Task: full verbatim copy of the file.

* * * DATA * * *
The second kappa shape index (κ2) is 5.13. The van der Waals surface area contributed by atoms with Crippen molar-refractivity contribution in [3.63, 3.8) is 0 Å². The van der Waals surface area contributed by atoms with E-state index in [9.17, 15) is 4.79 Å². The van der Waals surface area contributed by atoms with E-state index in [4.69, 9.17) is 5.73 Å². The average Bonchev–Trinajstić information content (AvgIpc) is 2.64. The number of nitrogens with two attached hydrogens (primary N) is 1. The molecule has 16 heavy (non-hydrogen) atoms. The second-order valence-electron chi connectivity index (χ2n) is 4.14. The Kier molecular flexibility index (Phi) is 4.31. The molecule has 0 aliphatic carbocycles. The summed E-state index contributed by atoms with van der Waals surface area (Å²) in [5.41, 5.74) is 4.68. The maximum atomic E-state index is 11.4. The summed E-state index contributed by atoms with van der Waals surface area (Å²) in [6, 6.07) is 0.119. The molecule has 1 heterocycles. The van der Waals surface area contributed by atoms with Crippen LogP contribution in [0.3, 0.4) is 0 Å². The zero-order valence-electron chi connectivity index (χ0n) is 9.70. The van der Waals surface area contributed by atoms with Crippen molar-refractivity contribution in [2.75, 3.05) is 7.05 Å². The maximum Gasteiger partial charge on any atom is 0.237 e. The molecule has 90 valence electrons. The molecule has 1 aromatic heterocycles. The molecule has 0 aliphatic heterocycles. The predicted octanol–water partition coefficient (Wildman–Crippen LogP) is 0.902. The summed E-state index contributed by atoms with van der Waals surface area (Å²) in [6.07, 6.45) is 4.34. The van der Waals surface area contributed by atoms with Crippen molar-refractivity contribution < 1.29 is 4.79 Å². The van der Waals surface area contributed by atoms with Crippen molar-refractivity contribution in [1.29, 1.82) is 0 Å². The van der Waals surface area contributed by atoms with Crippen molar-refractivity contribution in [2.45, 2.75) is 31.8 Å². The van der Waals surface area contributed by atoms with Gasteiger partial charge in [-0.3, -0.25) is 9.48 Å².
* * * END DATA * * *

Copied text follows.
The second kappa shape index (κ2) is 5.13. The van der Waals surface area contributed by atoms with Crippen molar-refractivity contribution in [3.63, 3.8) is 0 Å². The van der Waals surface area contributed by atoms with E-state index in [9.17, 15) is 4.79 Å². The van der Waals surface area contributed by atoms with E-state index in [4.69, 9.17) is 5.73 Å². The average Bonchev–Trinajstić information content (AvgIpc) is 2.64. The number of nitrogens with two attached hydrogens (primary N) is 1. The molecule has 16 heavy (non-hydrogen) atoms. The second-order valence-electron chi connectivity index (χ2n) is 4.14. The Kier molecular flexibility index (Phi) is 4.31. The molecule has 0 aliphatic carbocycles. The summed E-state index contributed by atoms with van der Waals surface area (Å²) in [5.41, 5.74) is 4.68. The maximum atomic E-state index is 11.4. The summed E-state index contributed by atoms with van der Waals surface area (Å²) in [6, 6.07) is 0.119. The molecule has 1 heterocycles. The van der Waals surface area contributed by atoms with Crippen LogP contribution in [0.3, 0.4) is 0 Å². The zero-order valence-electron chi connectivity index (χ0n) is 9.70. The van der Waals surface area contributed by atoms with Crippen molar-refractivity contribution in [2.75, 3.05) is 7.05 Å². The maximum Gasteiger partial charge on any atom is 0.237 e. The molecule has 90 valence electrons. The molecule has 1 aromatic heterocycles. The molecule has 0 aliphatic heterocycles. The predicted octanol–water partition coefficient (Wildman–Crippen LogP) is 0.902. The summed E-state index contributed by atoms with van der Waals surface area (Å²) in [6.07, 6.45) is 4.34. The van der Waals surface area contributed by atoms with Crippen molar-refractivity contribution < 1.29 is 4.79 Å². The van der Waals surface area contributed by atoms with Crippen molar-refractivity contribution in [1.29, 1.82) is 0 Å². The van der Waals surface area contributed by atoms with Crippen molar-refractivity contribution in [2.45, 2.75) is 31.8 Å². The van der Waals surface area contributed by atoms with Gasteiger partial charge in [-0.3, -0.25) is 9.48 Å².